Algebra is one of the most researched topics in mathematics education. And most of these studies are about students understanding of algebraic concepts, particularly equations and the 24th letter of the English alphabet. With the volume of studies, one wonders why until now algebra many learners still have difficulty with the subject. I read a remark somewhere comparing the search for effective means of teaching/learning algebra similar to that of the quest for the holy grail.

I’m not about to offer in this post a way of making learning algebra easier. I have not found it myself. But let me offer an explanation why algebra is illusive to many first time learners of the subject. I adhere to the belief that once you know where the problem is, you have solved half of it. Sometimes, it could turn out of course that the solution of the other half of the problem is learning to live with it.

Consider the following familiar symbols we write in our blackboard. I will label each string of symbols, A and B.

What do the math symbols in A and B mean? How does A differ from B? How are they similar?

Let’s start with the ‘visual’ similarity. They both have an **equal** sign. They both show **equality**. Are they both **equations**? The statement 12+4x=4(3+x) is an **equivalence**. It means that the right hand side is a **transformation** of the left hand side. This transformation is called **factoring**, using the division operation. The transformation from right to left is called getting the **product** and you do this by multiplication.

Would you consider statement B an equivalence? It certainly not. You can test this in two ways. One, try to think of an transformation you can do. Two, you can test a few values of x for both sides of the equality sign to check if it will generate equal values. You will find that only x=-5.5 will yield the same result. This means that statement B is not an equivalence but a conditional equation. They are only true for certain values of x. This is what we commonly call equation.

I have shown that we have used the ‘=’ sign in two ways: to denote an equivalence and an equation. How important are the distinctions between the two? Is it so much of a big deal? Are they really that different? Let’s fast forward the lesson and say you are now dealing with function (some curriculum starts with function). Let f:x→12+4x, g:x→4(3+x), and h:x→2x+1. Their graphs are show below. Note that functions f and g coincide at all points while function h intersect them at one point only.

The graphical representation clearly show how different statements A and B are and that the ‘=’ sign denotes two different things here. Now, if you notice the graphs above, the function notation also use the ‘=’ sign. Is it use the same as in A and B? Try transforming. Try solving. It’s different isn’t it? In function notation such as f(x) = 12 + 4x, ‘=’ is used to denote a label or name for the function that maps x to (12 + 4×0. This meaning should be very clear to students. Studies have shown that learners misinterprets f(x) as f times x and tried to solve for x in the equation.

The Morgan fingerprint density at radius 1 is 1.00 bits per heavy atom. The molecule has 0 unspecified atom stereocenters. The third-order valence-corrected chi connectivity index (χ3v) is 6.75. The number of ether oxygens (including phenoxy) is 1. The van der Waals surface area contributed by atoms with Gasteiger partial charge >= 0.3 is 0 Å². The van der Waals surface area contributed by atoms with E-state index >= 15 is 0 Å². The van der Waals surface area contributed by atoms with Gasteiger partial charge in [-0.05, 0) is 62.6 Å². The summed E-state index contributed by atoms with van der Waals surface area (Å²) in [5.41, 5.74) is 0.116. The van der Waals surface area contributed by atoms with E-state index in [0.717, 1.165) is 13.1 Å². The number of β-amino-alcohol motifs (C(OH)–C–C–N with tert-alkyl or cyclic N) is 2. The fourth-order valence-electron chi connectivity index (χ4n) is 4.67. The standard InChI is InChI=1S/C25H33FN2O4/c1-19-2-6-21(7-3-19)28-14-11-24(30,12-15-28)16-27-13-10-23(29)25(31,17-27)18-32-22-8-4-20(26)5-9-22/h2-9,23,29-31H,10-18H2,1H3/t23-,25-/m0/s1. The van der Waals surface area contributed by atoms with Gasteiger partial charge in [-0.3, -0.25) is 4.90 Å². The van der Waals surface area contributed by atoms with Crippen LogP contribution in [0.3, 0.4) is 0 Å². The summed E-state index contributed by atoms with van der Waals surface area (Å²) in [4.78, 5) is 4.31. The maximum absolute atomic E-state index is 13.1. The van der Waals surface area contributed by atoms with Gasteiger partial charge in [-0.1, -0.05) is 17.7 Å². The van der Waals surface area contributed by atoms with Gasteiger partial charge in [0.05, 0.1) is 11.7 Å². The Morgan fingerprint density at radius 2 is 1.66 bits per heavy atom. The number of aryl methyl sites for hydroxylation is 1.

In 13 – 5 =____, what does ‘=’ equal sign mean? Ask any primary school learner and they would tell you it means ‘take way’ or ‘do the operation’. You may be interested to read What Pupils Think About the Equal Sign and Teaching the Meaning of Equal Sign.

I have presented four meanings of ‘=’ in mathematics: equivalence, equation, to denote a name for a function, and to do the operation. My point is that one of the factors that make algebra difficult is the multiple meaning of symbols used. We also use of the word equation to everything with ‘=’. Students need to be able to discern the meaning of these in the context to which they are used if we want our learners to make sense of and do algebra.

In Part 2, I talk about the multiple meanings of the letter symbols as source of students difficulties in algebra. You may also want to read Making Sense of Equivalent Equations and Expressions and Equations, Equations, Equations. If you want some references for Algebra teaching you can try Fostering Algebraic Thinking.

Great article! Thanks mam.

Very interesting post. I’d always thought of it previously as a problem with letters meaning variables, constants and unknowns, which is related to your point, but maybe your way is a bit clearer about the differences.

Thank you Phil.

My next post on this topic is about those x’s.